Approach your Board Career like an Olympian
All gold-medal athletes have one thing in common; they didn’t start at the peak of their game. They consistently worked hard, applied themselves to becoming a highly proficient expert at something, and progressed up to the highest level in their field (making a series of ‘minor’ wins along the way as they reached the top). They also masterfully balance periods of hard work with periods of hard rest and recovery.
This is the same path that I see board members taking in their board career. This gives us a wonderful opportunity to adopt some lessons (and tips from the top) from the inspiring athletes we just watched in the Tokyo 2020 Olympic and Paralympic Games.
Here are some principles from elite sport that you can adopt into your life as a corporate athlete:
1. Long-term with short-term goals along the way.
Athletes know that reaching goal medal level performance doesn’t happen immediately. Rather, it takes a long-term commitment of deliberate practice to achieve “smaller”, short-term goals (like winning their local, state, and national competitions) to build the foundation for elite performance on the highest stage.
Your board career will likely follow the same path; starting on “smaller” (but no less significant) boards, learning as you go and building your board skills, providing the foundation for progressing your board career to “bigger”, more sophisticated boards over the course of many years.
To make it clear, of course you can choose to be elite at any level of board service. Organisations of all sizes appreciate and get great value from great, high performing board members. There’s nothing wrong or bad about wanting to keep your board career at this level (or any level). We’re all chasing our own version of ‘greatness’.
2. Losing is learning.
The most valuable lessons often come from when we ‘lose’ in our game. Rather than seeing losing as a problem, elite athletes see losing as a lesson. They lean into the discomfort that losing offers and therefore become receptive to the lessons that it teaches them about their form, methods, approaches, preparation, and habits.
What happens when you experience ‘losing’ or have a setback? Do you resist it and dig deeper into “your way” of doing things? Or do you leverage for improved future performance?
I have made many mistakes in the boardroom and with my board career (and professional career), and these have become the foundation of extremely valuable lessons that have enhanced me as a board member and my performance in the boardroom. Yes, it’s uncomfortable, but I choose to see it as a learning opportunity. Losing is only truly a loss if you don’t take anything from it to grow and improve.
3. Deliberate practice.
Deliberate practice is the development of greater and more complex skills and performance through lessons designed to push students just beyond their current skill level. As Anders Ericsson put it, “deliberate practice is purposeful practice that knows where it’s going and how to get there”¹.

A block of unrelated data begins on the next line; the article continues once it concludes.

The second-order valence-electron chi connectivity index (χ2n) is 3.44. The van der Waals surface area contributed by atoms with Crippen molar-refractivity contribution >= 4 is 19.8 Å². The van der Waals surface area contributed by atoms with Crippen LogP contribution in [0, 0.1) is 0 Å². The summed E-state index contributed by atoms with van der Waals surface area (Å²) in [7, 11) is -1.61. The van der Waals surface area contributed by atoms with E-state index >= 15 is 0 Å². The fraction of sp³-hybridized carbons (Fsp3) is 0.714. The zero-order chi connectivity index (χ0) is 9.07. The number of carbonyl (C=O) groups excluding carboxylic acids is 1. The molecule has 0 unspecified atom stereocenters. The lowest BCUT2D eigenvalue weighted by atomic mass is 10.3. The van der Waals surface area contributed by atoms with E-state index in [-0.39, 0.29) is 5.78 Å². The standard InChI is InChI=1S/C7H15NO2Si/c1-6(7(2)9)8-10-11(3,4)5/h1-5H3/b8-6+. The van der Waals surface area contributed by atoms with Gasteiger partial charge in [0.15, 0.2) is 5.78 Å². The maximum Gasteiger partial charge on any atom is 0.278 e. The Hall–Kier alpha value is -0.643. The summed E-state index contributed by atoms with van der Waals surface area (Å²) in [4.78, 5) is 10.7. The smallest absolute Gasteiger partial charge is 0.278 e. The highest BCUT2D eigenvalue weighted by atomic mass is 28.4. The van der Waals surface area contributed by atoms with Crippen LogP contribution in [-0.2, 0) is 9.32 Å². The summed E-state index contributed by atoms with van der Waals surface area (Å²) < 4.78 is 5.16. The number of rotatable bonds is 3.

For athletes to reach the top of their game, they train by doing things that are aimed at progressively make them better and better at their particular game. A very basic example is that runners become better runners by running, not by swimming.
Applied to your board career, deliberate practice provides you with an opportunity to understand and invest directly into the specific skillset needed to perform at a progressively higher and higher level (e.g. as you join the boards of larger, more complex organisations). You become a better board member through board service, regularly reviewing your performance yourself or with the support of others, investing this learning into your board practices and behaviours, applying it the boardroom, and continuing this process.
4. Periods of hard work interspersed with periods of hard rest and recovery.
Smart athletes know that the best gains can come from well planned and executed periods of rest. Rest and recovery are an active part of every elite athlete’s regime.
As a ‘corporate athlete’ you can also make significant gains through regular rest and recovery.
24/7 performance is not sustainable. Performing at the level that you want and need to, in order to achieve your long-term board goals, necessitates periods of rest and recovery. In addition to replenishing your energy, recovery periods provide useful reflection points where you can look back on your just completed period of hard work, evaluate it, and make notes on the area(s) where you need to do some deliberate practice (either independently or with a coach).
Many of the board members of the largest organisations in the country have one thing in common; they didn’t start at the peak of their board career. They consistently worked hard, applied themselves to becoming a highly proficient expert at something, and progressed up to the highest level in their field (making a series of ‘minor’ wins along the way as they reached the top). They also masterfully balanced periods of hard work with periods of hard rest and recovery that allowed them to sustain their high performance. If they can do it, I am confident you can too!
¹ Anders Ericsson and Robert Pool, Peak. How all of us can achieve extraordinary things. 2017, Vintage, London. Pages 97-98.